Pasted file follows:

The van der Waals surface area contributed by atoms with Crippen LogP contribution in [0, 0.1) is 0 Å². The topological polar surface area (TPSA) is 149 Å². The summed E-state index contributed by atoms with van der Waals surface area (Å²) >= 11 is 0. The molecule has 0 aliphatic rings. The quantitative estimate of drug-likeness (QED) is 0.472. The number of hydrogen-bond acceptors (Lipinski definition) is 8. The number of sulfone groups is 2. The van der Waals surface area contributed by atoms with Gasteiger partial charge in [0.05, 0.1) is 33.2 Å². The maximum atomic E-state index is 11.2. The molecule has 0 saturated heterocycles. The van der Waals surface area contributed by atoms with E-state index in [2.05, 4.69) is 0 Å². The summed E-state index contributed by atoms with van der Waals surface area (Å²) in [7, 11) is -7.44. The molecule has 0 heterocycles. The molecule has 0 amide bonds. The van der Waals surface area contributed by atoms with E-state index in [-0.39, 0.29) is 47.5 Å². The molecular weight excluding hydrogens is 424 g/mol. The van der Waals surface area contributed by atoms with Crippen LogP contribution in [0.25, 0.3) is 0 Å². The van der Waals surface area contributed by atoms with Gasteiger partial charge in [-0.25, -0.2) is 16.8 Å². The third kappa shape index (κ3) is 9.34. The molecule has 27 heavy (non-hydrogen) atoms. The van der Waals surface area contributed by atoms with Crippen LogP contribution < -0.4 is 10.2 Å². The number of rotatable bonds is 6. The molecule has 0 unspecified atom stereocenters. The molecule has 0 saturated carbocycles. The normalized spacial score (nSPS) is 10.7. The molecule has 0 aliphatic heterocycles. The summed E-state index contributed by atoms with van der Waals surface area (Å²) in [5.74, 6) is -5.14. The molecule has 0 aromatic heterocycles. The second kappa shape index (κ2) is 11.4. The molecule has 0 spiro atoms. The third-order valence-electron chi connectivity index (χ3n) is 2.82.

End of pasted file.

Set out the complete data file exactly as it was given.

The van der Waals surface area contributed by atoms with Crippen LogP contribution in [0, 0.1) is 0 Å². The topological polar surface area (TPSA) is 149 Å². The summed E-state index contributed by atoms with van der Waals surface area (Å²) >= 11 is 0. The molecule has 0 aliphatic rings. The quantitative estimate of drug-likeness (QED) is 0.472. The number of hydrogen-bond acceptors (Lipinski definition) is 8. The number of sulfone groups is 2. The van der Waals surface area contributed by atoms with Gasteiger partial charge in [0.05, 0.1) is 33.2 Å². The maximum atomic E-state index is 11.2. The molecule has 0 saturated heterocycles. The van der Waals surface area contributed by atoms with E-state index in [2.05, 4.69) is 0 Å². The summed E-state index contributed by atoms with van der Waals surface area (Å²) in [7, 11) is -7.44. The molecule has 0 heterocycles. The molecule has 0 amide bonds. The van der Waals surface area contributed by atoms with E-state index in [-0.39, 0.29) is 47.5 Å². The molecular weight excluding hydrogens is 424 g/mol. The van der Waals surface area contributed by atoms with Crippen LogP contribution in [0.25, 0.3) is 0 Å². The van der Waals surface area contributed by atoms with Gasteiger partial charge in [-0.25, -0.2) is 16.8 Å². The third kappa shape index (κ3) is 9.34. The molecule has 27 heavy (non-hydrogen) atoms. The van der Waals surface area contributed by atoms with Crippen LogP contribution < -0.4 is 10.2 Å². The number of rotatable bonds is 6. The molecule has 0 unspecified atom stereocenters. The molecule has 0 saturated carbocycles. The normalized spacial score (nSPS) is 10.7. The molecule has 0 aliphatic heterocycles. The summed E-state index contributed by atoms with van der Waals surface area (Å²) in [5.74, 6) is -5.14. The molecule has 0 aromatic heterocycles. The second kappa shape index (κ2) is 11.4. The molecule has 0 spiro atoms. The third-order valence-electron chi connectivity index (χ3n) is 2.82.